Now, of course, this doesn’t mean to say that you play everything safe and that you reference absolutely everything. You have to think about what you’re doing. You have to recognise that there are some things which are, if you like, common knowledge, which are unchanging. But there are other things, which are the result of careful, constructive thought.

Now you shouldn’t just lift chunks from other people’s work and put them in, because one of the key things that we are looking for is not whether you can go to Wikipedia and slice out a chunk and paste it carefully into the centre of your essay. But when you have a much more sophisticated argument, when you go beyond the common knowledge, when you’re into thinking carefully about an issue and incorporating other people’s thoughts about an issue, that’s when you need to reference.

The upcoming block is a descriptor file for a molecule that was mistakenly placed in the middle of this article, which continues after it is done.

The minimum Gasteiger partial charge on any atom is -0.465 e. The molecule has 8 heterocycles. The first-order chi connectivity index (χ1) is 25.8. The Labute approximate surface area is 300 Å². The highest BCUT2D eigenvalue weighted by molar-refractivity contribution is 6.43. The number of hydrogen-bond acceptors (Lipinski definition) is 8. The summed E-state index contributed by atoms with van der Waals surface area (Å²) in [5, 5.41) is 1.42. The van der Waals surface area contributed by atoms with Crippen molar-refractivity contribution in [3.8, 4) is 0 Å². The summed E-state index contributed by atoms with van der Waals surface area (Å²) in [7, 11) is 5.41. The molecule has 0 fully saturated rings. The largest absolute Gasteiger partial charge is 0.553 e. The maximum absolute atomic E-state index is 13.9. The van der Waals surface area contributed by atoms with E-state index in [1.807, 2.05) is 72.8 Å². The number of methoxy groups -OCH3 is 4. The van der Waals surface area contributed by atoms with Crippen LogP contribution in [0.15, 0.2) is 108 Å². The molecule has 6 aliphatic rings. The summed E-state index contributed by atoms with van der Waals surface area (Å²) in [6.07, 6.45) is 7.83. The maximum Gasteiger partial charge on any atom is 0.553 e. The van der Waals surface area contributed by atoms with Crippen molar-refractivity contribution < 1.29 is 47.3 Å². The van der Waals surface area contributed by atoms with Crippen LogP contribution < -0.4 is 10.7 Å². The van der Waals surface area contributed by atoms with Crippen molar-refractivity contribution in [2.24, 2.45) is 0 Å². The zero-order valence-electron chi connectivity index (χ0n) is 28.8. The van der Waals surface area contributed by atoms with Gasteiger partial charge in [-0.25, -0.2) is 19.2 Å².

End transcript: Professor Clive Emsley
Professor Clive Emsley